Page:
United States of America, Plaintiff-appellee, v. Steven Brian Long, Defendant-appellant, 59 F.3d 176 (9th Cir. 1995)Annotate this Case
Before: O'SCANNLAIN, LEAVY, and HAWKINS, Circuit Judges.
Steven Brian Long, a federal prisoner, appeals pro se the denial of his 18 U.S.C. § 3582(c) (2) motion to reduce his 120-month sentence imposed following his guilty plea to importing phenylacetic acid, a chemical used to manufacture methamphetamine, in violation of 21 U.S.C. § 960(d) (2). We have jurisdiction under 28 U.S.C. § 1291, and we affirm.
Long, who was sentenced in 1990 pursuant to U.S.S.G. Secs. 2D1.1(c) (6) and 2D1.4, contends that he should be resentenced pursuant to U.S.S.G. Sec. 2D1.11(d) (2), which was enacted in 1991, because Sec. 2D1.11 has been made retroactive. See U.S.S.G. Sec. 1B1.10(c) (Nov.1994) (referencing U.S.S.G. App. C, Amendment 371).
Pursuant to 18 U.S.C. § 3582(c) (2), the district court has discretion to reduce "a term of imprisonment based on a sentencing range that has subsequently been lowered." See U.S.S.G. Sec. 1B1.10(a); United States v. Wales, 977 F.2d 1323, 1327-28 (9th Cir. 1992). In the exercise of its discretion, the district court must consider such factors as "the need for the sentence ... to reflect the seriousness of the offense, to promote respect for the law, and to provide just punishment for the offense." 18 U.S.C. § 3553(a); see 18 U.S.C. § 3582(c) (2).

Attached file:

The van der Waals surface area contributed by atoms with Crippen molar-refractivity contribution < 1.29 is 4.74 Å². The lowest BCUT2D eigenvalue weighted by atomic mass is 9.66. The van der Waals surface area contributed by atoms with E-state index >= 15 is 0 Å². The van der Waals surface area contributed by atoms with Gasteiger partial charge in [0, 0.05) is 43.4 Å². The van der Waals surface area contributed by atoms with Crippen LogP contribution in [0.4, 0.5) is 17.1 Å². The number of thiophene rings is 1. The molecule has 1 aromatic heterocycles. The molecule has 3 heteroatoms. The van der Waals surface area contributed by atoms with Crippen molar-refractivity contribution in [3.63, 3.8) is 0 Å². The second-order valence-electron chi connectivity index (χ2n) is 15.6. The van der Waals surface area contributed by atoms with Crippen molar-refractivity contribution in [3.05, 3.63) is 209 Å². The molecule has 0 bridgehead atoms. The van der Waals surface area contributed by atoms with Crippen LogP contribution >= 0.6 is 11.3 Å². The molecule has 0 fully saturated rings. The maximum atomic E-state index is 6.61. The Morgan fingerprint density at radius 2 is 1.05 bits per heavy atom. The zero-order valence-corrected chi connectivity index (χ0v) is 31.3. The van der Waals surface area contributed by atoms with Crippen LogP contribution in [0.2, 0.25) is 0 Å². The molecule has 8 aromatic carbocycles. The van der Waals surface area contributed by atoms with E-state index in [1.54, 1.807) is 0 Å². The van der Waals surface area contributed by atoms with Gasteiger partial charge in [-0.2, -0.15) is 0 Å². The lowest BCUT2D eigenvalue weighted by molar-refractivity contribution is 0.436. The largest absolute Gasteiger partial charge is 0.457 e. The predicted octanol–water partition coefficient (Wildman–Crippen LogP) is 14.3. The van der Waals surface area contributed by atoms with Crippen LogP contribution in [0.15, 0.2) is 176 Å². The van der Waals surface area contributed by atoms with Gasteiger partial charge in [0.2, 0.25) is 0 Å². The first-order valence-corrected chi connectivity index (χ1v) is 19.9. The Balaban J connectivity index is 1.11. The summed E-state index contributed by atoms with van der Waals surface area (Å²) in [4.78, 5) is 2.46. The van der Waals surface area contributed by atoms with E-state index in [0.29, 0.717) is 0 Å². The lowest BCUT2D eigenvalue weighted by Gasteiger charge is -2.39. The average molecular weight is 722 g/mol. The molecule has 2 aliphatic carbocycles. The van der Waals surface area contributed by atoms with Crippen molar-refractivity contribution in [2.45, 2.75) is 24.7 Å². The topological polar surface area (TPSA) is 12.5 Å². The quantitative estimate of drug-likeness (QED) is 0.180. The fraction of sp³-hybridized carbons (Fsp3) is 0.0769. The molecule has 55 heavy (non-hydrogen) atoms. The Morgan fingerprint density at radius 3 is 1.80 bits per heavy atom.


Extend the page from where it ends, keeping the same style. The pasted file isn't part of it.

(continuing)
Here, Long's adjusted offense level was 34, resulting in a range of 151 to 188 months imprisonment, but he was sentenced to the statutory maximum 120-month term, as stipulated in his plea agreement. In exchange for Long's plea, the government agreed to dismiss other charges which carried mandatory minimum terms totalling fifteen years imprisonment. Under these circumstances, the district court did not abuse its discretion by refusing to reduce his sentence through retroactive application of U.S.S.G. Sec. 2D1.11.